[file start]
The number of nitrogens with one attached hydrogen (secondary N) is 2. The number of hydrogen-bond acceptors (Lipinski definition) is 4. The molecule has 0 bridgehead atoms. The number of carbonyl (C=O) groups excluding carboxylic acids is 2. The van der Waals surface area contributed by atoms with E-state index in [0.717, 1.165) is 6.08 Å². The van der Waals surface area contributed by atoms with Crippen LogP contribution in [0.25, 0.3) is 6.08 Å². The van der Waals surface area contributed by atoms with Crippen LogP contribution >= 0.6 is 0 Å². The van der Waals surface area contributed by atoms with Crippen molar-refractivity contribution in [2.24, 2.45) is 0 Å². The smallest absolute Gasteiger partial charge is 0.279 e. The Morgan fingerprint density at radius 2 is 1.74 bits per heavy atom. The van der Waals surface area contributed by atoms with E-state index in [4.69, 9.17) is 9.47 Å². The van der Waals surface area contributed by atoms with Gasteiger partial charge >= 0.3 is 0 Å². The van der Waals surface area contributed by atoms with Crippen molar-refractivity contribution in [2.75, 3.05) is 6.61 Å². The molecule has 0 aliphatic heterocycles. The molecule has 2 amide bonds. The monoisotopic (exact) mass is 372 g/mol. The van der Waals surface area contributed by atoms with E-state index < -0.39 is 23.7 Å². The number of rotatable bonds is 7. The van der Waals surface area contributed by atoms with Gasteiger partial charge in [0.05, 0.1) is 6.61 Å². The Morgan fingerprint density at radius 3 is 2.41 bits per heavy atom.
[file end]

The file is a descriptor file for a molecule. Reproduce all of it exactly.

The number of nitrogens with one attached hydrogen (secondary N) is 2. The number of hydrogen-bond acceptors (Lipinski definition) is 4. The molecule has 0 bridgehead atoms. The number of carbonyl (C=O) groups excluding carboxylic acids is 2. The van der Waals surface area contributed by atoms with E-state index in [0.717, 1.165) is 6.08 Å². The van der Waals surface area contributed by atoms with Crippen LogP contribution in [0.25, 0.3) is 6.08 Å². The van der Waals surface area contributed by atoms with Crippen LogP contribution >= 0.6 is 0 Å². The van der Waals surface area contributed by atoms with Crippen molar-refractivity contribution in [2.24, 2.45) is 0 Å². The smallest absolute Gasteiger partial charge is 0.279 e. The Morgan fingerprint density at radius 2 is 1.74 bits per heavy atom. The van der Waals surface area contributed by atoms with E-state index in [4.69, 9.17) is 9.47 Å². The van der Waals surface area contributed by atoms with Gasteiger partial charge >= 0.3 is 0 Å². The van der Waals surface area contributed by atoms with Crippen molar-refractivity contribution in [2.75, 3.05) is 6.61 Å². The molecule has 0 aliphatic heterocycles. The molecule has 2 amide bonds. The monoisotopic (exact) mass is 372 g/mol. The van der Waals surface area contributed by atoms with E-state index < -0.39 is 23.7 Å². The number of rotatable bonds is 7. The van der Waals surface area contributed by atoms with Gasteiger partial charge in [0.05, 0.1) is 6.61 Å². The Morgan fingerprint density at radius 3 is 2.41 bits per heavy atom.